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Innal F.,University of Batna | Cacheux P.-J.,Total S.A. | Collas S.,Total S.A. | Dutuit Y.,Total S.A. | And 3 more authors.
Journal of Loss Prevention in the Process Industries | Year: 2014

This article casts a new glance over some methods dedicated to the calculation of the likelihood (probability or frequency) of failure of systems and, in particular, safety-related systems working alone or in association with other protection layers. It consists first in examining with a critical eye the relevancy of the aforementioned methods, which are still often used in spite of their restrictive limitations, and second in proposing an alternative approach for each of them. The correctness of the examinated methods is tested by applying them to very simple systems modeled by fault tree models, with intent to show why these methods are debatable and how they can be replaced by other ones, more appropriate. The particular case of several protection layers having to react on the demand resulting from the global failure of their associated control system is considered. That case leads to revisit the common assumption of the independence between the above protection layers and control system, by taking into account the order of their respective failures from a qualitative and quantitative point of view. © 2014 Elsevier Ltd.


Signoret J.-P.,Total S.A. | Dutuit Y.,Total S.A. | Cacheux P.-J.,Total S.A. | Folleau C.,SATODEV | And 2 more authors.
Reliability Engineering and System Safety | Year: 2013

For more than 30 years, the Petri nets (PNs) have proven to be very powerful for safety/dependability modeling and calculations. The number of publications is increasing and a standard is even going to be issued soon. Nevertheless, the dissemination is slow and the PNs are not yet commonly used by reliability engineers. As a matter of fact, the current PNs are often intricate and difficult to understand even if, in reality, they model simple systems. This is discouraging both for the PN designers and the PN readers and this is certainly one of the causes impeding the dissemination of this approach. Hopefully, some simple additional graphical rules can be easily implemented to undertake the PN modeling of large industrial systems while keeping the readability and the understandability all along the building process. The aim of this publication is to deal with the graphical aspects of Petri nets and it proposes first some very simple tricks and guidelines to structure and improve the drawing of standard PNs. It explains how the introduction of predicates and assertions allows developing modules (i.e., generic sub-PNs) in order to build the PNs in a modular way. Then it shows how reliability block diagrams (respectively flow diagrams) may be used as guidelines to build large PNs by using the above modules. It describes the RBD driven PNs which are very effective to model safety systems (e.g. safety instrumented systems) and explains how to extend them to the flow diagram (FD) driven PNs which allow to undertake simplified production availability modeling and calculations. © 2012 Elsevier Ltd.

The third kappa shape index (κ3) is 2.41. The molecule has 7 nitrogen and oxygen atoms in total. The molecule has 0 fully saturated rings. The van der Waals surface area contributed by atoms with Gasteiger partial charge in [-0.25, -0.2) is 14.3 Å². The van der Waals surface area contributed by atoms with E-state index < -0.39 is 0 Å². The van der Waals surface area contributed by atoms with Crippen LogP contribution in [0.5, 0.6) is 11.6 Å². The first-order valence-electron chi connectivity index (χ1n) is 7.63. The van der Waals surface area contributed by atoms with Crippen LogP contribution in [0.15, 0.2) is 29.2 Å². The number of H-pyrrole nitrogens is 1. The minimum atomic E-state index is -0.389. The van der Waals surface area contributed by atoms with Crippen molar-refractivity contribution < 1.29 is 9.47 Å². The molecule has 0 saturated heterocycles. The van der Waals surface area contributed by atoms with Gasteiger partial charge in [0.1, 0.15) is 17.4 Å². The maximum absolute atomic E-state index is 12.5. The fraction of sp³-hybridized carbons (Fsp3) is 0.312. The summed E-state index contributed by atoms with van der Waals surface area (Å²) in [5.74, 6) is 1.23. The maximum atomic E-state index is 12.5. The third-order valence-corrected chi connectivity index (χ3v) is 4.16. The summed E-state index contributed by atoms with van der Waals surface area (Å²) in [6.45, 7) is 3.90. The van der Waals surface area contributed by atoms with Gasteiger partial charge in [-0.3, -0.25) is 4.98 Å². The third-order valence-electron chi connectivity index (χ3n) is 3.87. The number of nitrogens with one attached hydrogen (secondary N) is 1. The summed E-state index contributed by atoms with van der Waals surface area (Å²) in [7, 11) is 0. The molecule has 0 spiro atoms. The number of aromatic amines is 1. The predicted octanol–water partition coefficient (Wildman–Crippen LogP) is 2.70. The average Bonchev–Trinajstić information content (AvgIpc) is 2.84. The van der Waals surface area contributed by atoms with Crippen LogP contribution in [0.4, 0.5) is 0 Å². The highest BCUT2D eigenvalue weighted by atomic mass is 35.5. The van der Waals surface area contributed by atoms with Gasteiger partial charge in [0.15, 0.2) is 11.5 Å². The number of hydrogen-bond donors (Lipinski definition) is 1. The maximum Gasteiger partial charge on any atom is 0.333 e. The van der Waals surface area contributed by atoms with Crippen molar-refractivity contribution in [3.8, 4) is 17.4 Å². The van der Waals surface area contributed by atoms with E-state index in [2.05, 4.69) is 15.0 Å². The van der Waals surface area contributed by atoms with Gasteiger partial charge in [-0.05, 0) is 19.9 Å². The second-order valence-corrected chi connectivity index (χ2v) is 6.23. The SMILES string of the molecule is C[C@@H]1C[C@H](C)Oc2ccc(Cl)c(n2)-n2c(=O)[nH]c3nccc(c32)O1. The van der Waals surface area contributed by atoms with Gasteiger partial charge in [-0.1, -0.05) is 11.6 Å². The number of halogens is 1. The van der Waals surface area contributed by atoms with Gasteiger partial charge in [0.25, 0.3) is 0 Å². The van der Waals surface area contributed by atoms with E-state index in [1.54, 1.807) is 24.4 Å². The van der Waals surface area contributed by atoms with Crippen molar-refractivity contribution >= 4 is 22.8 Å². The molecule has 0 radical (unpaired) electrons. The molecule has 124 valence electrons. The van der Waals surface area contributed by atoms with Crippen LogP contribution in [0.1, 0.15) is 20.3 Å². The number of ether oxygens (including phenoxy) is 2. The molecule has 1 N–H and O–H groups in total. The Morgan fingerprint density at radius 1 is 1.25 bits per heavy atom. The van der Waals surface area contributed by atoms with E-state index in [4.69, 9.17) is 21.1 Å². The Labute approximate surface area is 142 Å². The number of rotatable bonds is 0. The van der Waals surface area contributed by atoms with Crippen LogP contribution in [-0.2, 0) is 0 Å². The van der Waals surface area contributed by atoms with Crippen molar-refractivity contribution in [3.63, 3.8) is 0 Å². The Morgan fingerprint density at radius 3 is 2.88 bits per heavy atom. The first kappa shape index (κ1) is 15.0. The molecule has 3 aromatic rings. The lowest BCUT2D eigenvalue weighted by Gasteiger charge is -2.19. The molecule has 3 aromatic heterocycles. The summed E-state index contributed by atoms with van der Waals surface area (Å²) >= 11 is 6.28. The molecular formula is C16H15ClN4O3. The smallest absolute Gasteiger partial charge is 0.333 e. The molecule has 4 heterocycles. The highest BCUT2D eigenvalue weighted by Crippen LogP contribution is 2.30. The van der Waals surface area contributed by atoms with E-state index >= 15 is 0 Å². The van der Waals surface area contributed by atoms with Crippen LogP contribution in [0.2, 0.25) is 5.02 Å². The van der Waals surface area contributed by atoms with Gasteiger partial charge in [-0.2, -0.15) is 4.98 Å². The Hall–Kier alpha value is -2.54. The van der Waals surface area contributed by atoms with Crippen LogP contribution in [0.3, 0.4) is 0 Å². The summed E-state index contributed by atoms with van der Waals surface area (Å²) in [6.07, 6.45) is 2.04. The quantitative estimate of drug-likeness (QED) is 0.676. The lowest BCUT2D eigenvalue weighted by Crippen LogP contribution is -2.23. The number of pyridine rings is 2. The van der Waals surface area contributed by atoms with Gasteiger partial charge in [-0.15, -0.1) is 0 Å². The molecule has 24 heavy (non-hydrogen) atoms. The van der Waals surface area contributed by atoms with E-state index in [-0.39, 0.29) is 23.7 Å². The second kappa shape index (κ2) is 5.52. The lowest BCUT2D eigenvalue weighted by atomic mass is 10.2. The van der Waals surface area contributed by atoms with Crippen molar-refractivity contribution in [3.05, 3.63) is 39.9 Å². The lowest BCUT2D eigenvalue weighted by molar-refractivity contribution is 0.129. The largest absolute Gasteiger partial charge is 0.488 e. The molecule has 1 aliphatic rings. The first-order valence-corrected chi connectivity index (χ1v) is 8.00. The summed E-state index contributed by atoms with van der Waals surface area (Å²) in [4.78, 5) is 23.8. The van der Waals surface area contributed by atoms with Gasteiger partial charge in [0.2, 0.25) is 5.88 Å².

Cacheux P.-J.,Total S.A. | Collas S.,Total S.A. | Dutuit Y.,Total S.A. | Folleau C.,SATODEV | And 2 more authors.
Reliability Engineering and System Safety | Year: 2013

The safety and reliability analysis of any system necessarily requires first to model its behavior or its failure logic, and second to assess its performance by using the previously chosen model. Among these performance indicators there is the failure frequency. In spite of its interest, it is not very often used, except in the standards devoted to the so-called functional safety, in which its genuine nature is not always made explicit. A sound method dedicated to the modeling and computing of the failure frequency of periodically tested systems is proposed in this paper. This type of systems comprises components with an availability curve which is discontinuous at deterministic instants. These discontinuities induce, in turn and at the same instants, frequency discontinuities. The impact of the latter on the overall value of the failure frequency is important, but largely unknown and therefore not taken into account in the safety and reliability area, in spite of the fact that it generally induces optimistic estimation, if no compensatory action is planned. The presented method is based on the notion of "critical state" and the use of advanced fault tree models (FT). The results obtained from these models are checked by using Monte Carlo simulation technique supported by equivalent Petri nets models (PN). © 2013 Elsevier Ltd.

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